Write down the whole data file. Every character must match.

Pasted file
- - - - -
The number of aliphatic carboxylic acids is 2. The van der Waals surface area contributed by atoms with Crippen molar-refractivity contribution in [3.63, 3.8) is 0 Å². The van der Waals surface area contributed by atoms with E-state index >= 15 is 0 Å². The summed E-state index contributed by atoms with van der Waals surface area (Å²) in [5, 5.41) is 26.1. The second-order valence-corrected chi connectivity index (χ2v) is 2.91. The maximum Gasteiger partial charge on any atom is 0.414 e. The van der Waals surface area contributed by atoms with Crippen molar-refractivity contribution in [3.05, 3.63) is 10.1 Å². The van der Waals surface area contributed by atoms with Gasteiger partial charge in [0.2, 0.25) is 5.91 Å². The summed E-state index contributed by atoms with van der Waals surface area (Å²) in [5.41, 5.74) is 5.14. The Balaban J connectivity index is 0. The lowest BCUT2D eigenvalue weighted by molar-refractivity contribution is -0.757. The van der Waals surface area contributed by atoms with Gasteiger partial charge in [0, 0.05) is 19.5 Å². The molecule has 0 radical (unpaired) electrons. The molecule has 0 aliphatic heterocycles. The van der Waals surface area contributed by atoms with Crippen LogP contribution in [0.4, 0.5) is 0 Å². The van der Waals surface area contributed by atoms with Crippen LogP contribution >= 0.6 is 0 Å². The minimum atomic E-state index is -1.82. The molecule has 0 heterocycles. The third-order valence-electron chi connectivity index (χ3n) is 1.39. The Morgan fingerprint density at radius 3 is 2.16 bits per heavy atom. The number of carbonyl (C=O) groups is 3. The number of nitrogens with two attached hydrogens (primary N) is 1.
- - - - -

The number of aliphatic carboxylic acids is 2. The van der Waals surface area contributed by atoms with Crippen molar-refractivity contribution in [3.63, 3.8) is 0 Å². The van der Waals surface area contributed by atoms with E-state index >= 15 is 0 Å². The summed E-state index contributed by atoms with van der Waals surface area (Å²) in [5, 5.41) is 26.1. The second-order valence-corrected chi connectivity index (χ2v) is 2.91. The maximum Gasteiger partial charge on any atom is 0.414 e. The van der Waals surface area contributed by atoms with Crippen molar-refractivity contribution in [3.05, 3.63) is 10.1 Å². The van der Waals surface area contributed by atoms with Gasteiger partial charge in [0.2, 0.25) is 5.91 Å². The summed E-state index contributed by atoms with van der Waals surface area (Å²) in [5.41, 5.74) is 5.14. The Balaban J connectivity index is 0. The lowest BCUT2D eigenvalue weighted by molar-refractivity contribution is -0.757. The van der Waals surface area contributed by atoms with Gasteiger partial charge in [0, 0.05) is 19.5 Å². The molecule has 0 radical (unpaired) electrons. The molecule has 0 aliphatic heterocycles. The van der Waals surface area contributed by atoms with Crippen LogP contribution in [0.4, 0.5) is 0 Å². The van der Waals surface area contributed by atoms with Crippen LogP contribution >= 0.6 is 0 Å². The minimum atomic E-state index is -1.82. The molecule has 0 heterocycles. The third-order valence-electron chi connectivity index (χ3n) is 1.39. The Morgan fingerprint density at radius 3 is 2.16 bits per heavy atom. The number of carbonyl (C=O) groups is 3. The number of nitrogens with two attached hydrogens (primary N) is 1.